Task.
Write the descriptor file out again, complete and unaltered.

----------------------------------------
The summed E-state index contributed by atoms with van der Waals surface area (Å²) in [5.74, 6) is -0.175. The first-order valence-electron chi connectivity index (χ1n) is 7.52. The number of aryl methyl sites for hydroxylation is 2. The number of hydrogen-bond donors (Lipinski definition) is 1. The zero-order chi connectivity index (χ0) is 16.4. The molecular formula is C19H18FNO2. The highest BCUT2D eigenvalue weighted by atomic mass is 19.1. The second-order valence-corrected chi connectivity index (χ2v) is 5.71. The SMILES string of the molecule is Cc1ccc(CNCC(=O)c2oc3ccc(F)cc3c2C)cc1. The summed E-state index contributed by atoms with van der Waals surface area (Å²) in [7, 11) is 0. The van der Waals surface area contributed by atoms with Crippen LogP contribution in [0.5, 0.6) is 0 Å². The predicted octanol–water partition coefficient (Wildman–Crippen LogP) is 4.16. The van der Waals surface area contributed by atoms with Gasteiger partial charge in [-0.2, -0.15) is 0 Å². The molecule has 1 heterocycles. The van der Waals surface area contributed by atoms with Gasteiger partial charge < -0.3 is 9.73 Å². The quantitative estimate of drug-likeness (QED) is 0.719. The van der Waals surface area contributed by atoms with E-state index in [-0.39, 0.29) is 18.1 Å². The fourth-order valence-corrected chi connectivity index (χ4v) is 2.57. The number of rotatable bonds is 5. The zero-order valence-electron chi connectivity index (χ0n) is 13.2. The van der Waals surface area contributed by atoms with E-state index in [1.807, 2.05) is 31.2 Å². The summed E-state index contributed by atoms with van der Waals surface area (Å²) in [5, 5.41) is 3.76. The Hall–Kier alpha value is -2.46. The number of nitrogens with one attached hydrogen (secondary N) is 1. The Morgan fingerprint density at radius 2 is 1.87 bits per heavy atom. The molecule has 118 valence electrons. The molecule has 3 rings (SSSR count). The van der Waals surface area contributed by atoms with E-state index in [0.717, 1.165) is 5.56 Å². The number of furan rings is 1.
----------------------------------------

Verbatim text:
The summed E-state index contributed by atoms with van der Waals surface area (Å²) in [5.74, 6) is -0.175. The first-order valence-electron chi connectivity index (χ1n) is 7.52. The number of aryl methyl sites for hydroxylation is 2. The number of hydrogen-bond donors (Lipinski definition) is 1. The zero-order chi connectivity index (χ0) is 16.4. The molecular formula is C19H18FNO2. The highest BCUT2D eigenvalue weighted by atomic mass is 19.1. The second-order valence-corrected chi connectivity index (χ2v) is 5.71. The SMILES string of the molecule is Cc1ccc(CNCC(=O)c2oc3ccc(F)cc3c2C)cc1. The summed E-state index contributed by atoms with van der Waals surface area (Å²) in [7, 11) is 0. The van der Waals surface area contributed by atoms with Crippen LogP contribution in [0.5, 0.6) is 0 Å². The predicted octanol–water partition coefficient (Wildman–Crippen LogP) is 4.16. The van der Waals surface area contributed by atoms with Gasteiger partial charge in [-0.2, -0.15) is 0 Å². The molecule has 1 heterocycles. The van der Waals surface area contributed by atoms with Gasteiger partial charge < -0.3 is 9.73 Å². The quantitative estimate of drug-likeness (QED) is 0.719. The van der Waals surface area contributed by atoms with E-state index in [-0.39, 0.29) is 18.1 Å². The fourth-order valence-corrected chi connectivity index (χ4v) is 2.57. The number of rotatable bonds is 5. The zero-order valence-electron chi connectivity index (χ0n) is 13.2. The van der Waals surface area contributed by atoms with E-state index in [1.807, 2.05) is 31.2 Å². The summed E-state index contributed by atoms with van der Waals surface area (Å²) in [5, 5.41) is 3.76. The Hall–Kier alpha value is -2.46. The number of nitrogens with one attached hydrogen (secondary N) is 1. The Morgan fingerprint density at radius 2 is 1.87 bits per heavy atom. The molecule has 118 valence electrons. The molecule has 3 rings (SSSR count). The van der Waals surface area contributed by atoms with E-state index in [0.717, 1.165) is 5.56 Å². The number of furan rings is 1.